MA Religious Studies and Global Development
Start date September 2018
Duration/mode 12 months full time, 24 months part time
UK/EU fees To be confirmed
International fees To be confirmed
Entry requirements A bachelor degree with a 2:1 (hons) in a relevant subject.
- Entry requirements
- A bachelor degree with a 2:1 (hons) in a relevant subject.
- Language requirements
- IELTS 6.5 overall, with no less than 6.0 in all components
The political and social dimensions of religions are at the heart of this innovative programme, which explores the role of religions and theology in global development. You’ll consider religion as a resource, obstacle and participant in development, exploring the relationships between religions, aid agencies and local communities.
You’ll develop your understanding of both development and religious studies, as core modules introduce you to theories and issues in development and how they relate to developing countries across the Global South. In addition, you’ll choose from optional modules in each area, allowing you to specialise in topics such as the links between conflict or gender and development, or the role of religion in public life.
Drawing on sociological, historical, anthropological and political approaches, this diverse degree will equip you with the skills and knowledge to research the relationship between religions and development in a stimulating environment.
This programme is also available to study part-time over 24 months.Back to top
This course is taught jointly by Theology and Religious Studies and the Centre for Global Development.
Across the year you’ll study a core module introducing you to theories and approaches in development studies, and how social, economic and political inequalities lay at the heart of development. In Semester Two another core module will focus on the complex relationships between religions and global development – the views of different religious traditions towards issues such as poverty, gender and welfare, and the roles they can play in development.
At the same time you’ll be thinking about your dissertation: an independent research project on a topic of your choice which allows you to demonstrate the skills and subject knowledge that you gain. You can choose to extend your dissertation if you want to go into even greater depth. You’ll submit the finished dissertation by the end of the programme in August.
You’ll also have other opportunities to specialise, as you choose from optional modules to focus on topics that suit your interests or career plans. In development studies, you’ll select from modules on topics such as democracy and development, or Africa in the modern world. If you opt for the standard dissertation, you’ll choose another module from religious studies.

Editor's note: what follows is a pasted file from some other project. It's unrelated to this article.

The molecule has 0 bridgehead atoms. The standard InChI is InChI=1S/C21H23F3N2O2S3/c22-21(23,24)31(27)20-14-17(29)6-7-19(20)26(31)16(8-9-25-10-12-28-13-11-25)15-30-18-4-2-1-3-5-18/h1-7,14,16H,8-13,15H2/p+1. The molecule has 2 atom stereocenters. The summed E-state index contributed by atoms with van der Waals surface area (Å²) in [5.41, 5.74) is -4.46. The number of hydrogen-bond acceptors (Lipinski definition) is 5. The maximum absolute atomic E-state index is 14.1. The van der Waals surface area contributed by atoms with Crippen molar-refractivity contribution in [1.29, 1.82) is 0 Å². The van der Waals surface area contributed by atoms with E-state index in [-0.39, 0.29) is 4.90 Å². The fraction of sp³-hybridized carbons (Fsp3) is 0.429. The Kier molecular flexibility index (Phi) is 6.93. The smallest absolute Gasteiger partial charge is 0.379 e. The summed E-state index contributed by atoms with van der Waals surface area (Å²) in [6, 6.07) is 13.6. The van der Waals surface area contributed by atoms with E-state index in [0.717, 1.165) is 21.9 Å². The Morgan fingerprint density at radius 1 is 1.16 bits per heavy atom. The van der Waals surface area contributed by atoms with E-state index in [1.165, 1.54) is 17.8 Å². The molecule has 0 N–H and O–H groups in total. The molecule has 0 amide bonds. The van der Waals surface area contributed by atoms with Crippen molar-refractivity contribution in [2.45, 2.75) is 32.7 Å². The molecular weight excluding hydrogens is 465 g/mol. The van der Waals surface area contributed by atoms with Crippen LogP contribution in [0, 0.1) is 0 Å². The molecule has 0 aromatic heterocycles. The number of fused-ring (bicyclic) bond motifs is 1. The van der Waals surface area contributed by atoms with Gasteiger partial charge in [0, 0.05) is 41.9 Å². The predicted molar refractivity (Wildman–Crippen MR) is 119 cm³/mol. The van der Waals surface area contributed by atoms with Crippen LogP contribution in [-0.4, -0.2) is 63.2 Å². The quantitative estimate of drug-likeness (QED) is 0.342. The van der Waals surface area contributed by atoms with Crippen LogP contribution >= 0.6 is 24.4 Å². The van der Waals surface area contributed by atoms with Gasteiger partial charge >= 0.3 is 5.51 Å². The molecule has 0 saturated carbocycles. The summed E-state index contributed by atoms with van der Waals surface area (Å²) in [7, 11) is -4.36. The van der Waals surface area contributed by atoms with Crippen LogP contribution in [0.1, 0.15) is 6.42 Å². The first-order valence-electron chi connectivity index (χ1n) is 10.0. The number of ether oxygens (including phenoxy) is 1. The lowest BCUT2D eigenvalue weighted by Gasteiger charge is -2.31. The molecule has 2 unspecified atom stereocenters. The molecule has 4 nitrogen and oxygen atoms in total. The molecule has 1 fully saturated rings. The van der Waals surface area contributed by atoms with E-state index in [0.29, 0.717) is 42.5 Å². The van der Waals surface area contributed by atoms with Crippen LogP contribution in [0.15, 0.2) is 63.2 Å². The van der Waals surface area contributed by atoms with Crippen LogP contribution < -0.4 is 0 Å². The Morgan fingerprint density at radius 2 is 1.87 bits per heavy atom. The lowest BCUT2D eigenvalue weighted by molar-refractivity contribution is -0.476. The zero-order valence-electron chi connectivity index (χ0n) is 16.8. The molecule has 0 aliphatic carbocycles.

If you decide to study part-time, you’ll study over a longer period and take fewer modules in each year.
These are typical modules/components studied and may change from time to time. Read more in our Terms and conditions.
Learning and teaching
Most of our taught modules use a combination of lectures and seminars, which allow you to discuss the issues arising from your lectures and reading. Independent study is also an important element of this programme, as it allows you to develop your skills and gives you space to form your own ideas.
We also use a range of assessment methods. These usually include essays, but some modules may involve project reports and presentations. Modules taught by other Schools within the University may also use different methods.Back to top
Applying, fees and funding
Bachelor degree with 2:1 (Hons) in religious studies, development studies or another humanities or social science subject.
Other subjects will only be considered if you can show you have relevant experience, background or private study in the field of religion and/or development.
We accept a range of international equivalent qualifications. For information contact the School of Philosophy, Religion and History of Science postgraduate admissions team.
English language requirements